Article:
In the course of my work, I’m often asked “So, who do you know?” The question is intended to get at the number and rank of people I know inside a given company. It assumes that building partnerships and closing deals is first and foremoest a matter of having the right connections.
I had the pleasure of delivering a talk, titled Better Beat the Odds: Make games you love and stop eating KD every night, to a great group of independent game designers and developers at this year’s Gamercamp. The subject of my talk was building a business on a passion for indie games.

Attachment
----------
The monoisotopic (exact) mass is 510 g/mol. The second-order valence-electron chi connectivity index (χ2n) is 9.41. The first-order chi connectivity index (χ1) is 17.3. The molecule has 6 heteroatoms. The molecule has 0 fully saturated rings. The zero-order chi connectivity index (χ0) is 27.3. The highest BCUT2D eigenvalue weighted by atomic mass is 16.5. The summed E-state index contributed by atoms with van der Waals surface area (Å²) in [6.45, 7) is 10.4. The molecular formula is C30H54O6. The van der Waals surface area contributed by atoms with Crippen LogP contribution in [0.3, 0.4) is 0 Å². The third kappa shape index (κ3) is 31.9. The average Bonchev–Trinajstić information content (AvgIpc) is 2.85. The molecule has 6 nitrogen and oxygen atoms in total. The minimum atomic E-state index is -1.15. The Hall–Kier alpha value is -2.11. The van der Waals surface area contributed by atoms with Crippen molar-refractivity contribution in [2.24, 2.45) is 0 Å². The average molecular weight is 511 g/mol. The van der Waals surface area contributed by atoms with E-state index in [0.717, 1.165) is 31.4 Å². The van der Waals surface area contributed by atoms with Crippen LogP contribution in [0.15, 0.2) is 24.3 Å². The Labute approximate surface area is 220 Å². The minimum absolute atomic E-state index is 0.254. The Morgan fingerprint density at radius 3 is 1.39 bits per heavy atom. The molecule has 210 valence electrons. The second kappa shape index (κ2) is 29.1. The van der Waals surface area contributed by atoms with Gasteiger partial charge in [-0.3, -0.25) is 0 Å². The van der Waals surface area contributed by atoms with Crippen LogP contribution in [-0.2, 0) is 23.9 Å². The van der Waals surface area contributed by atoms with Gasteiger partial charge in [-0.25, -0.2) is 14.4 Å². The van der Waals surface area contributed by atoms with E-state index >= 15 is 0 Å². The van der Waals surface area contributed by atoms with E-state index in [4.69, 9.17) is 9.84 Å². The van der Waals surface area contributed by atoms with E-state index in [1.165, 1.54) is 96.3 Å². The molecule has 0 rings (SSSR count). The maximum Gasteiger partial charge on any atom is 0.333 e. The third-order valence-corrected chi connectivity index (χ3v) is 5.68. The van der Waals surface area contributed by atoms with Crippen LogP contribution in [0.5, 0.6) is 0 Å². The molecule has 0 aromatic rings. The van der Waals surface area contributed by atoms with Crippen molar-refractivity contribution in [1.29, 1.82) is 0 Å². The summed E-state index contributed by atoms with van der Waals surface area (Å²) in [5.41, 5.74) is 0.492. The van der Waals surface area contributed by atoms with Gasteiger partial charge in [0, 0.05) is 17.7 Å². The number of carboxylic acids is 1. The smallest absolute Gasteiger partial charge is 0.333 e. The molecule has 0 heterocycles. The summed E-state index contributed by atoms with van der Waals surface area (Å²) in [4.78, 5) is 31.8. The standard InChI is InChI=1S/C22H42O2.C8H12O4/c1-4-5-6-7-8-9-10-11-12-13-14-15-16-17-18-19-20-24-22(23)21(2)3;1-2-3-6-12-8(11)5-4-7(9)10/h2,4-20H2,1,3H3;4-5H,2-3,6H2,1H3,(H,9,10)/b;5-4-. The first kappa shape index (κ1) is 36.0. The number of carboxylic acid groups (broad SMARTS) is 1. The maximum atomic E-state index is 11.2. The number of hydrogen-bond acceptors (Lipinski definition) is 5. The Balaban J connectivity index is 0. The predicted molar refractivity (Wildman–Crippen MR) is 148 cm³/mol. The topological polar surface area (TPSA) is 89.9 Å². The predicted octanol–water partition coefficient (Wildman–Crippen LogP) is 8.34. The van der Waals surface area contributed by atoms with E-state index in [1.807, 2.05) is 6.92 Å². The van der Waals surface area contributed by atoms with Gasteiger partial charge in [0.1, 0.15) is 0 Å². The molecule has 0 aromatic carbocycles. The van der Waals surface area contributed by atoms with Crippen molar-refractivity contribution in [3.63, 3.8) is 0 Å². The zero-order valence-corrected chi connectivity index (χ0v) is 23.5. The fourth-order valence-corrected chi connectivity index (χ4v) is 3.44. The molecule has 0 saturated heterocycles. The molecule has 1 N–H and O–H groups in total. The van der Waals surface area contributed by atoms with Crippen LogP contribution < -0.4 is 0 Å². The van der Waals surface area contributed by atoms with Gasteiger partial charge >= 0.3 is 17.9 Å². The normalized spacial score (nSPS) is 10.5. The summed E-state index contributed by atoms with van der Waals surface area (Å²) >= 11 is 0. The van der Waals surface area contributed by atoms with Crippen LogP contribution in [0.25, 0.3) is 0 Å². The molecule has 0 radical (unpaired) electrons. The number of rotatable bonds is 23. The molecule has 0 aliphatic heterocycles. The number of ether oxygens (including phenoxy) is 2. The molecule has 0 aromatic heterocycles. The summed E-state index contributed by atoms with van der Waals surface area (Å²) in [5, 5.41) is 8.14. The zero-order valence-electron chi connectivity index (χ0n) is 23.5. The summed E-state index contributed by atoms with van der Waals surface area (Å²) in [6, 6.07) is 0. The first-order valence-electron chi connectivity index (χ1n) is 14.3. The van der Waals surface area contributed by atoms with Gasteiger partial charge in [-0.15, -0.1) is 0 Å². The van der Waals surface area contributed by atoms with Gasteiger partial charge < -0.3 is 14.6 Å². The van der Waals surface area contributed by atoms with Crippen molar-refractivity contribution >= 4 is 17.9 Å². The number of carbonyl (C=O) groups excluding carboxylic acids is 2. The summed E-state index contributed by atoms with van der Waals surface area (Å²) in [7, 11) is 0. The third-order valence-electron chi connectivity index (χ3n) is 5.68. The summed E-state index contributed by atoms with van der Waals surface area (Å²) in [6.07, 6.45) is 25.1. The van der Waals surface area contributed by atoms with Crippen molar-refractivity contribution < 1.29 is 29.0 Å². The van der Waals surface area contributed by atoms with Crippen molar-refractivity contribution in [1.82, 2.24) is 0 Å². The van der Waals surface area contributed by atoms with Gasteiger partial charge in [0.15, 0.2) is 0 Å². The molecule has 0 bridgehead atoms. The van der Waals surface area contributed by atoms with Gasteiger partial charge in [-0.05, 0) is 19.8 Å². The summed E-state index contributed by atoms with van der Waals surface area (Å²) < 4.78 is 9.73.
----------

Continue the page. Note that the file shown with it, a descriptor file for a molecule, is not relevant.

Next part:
No deal is the only deal you can do. No potential partner is the only one that fits. When negotiating a partnership, patience is key, but too much can be a bad thing. It wastes time and resources. Each deal you keep chasing represents an opportunity cost measured by those you aren’t. If the other party doesn’t share your sense of eagerness, if not urgency, it’s time to move on.
It’s increasingly difficult to produce examples of software or services companies that will escape a shift to — or at least a major embrace of — cloud computing. With this shift comes new business models, new channels, new products and services; in short, change and lots of it.
Unless approached with the right attitude and expectations, partner programs ultimately die a slow, agonizing death. The software industry is filled with companies whose partner programs sit dormant and forgotten, representing wasted capital and significant opportunity costs.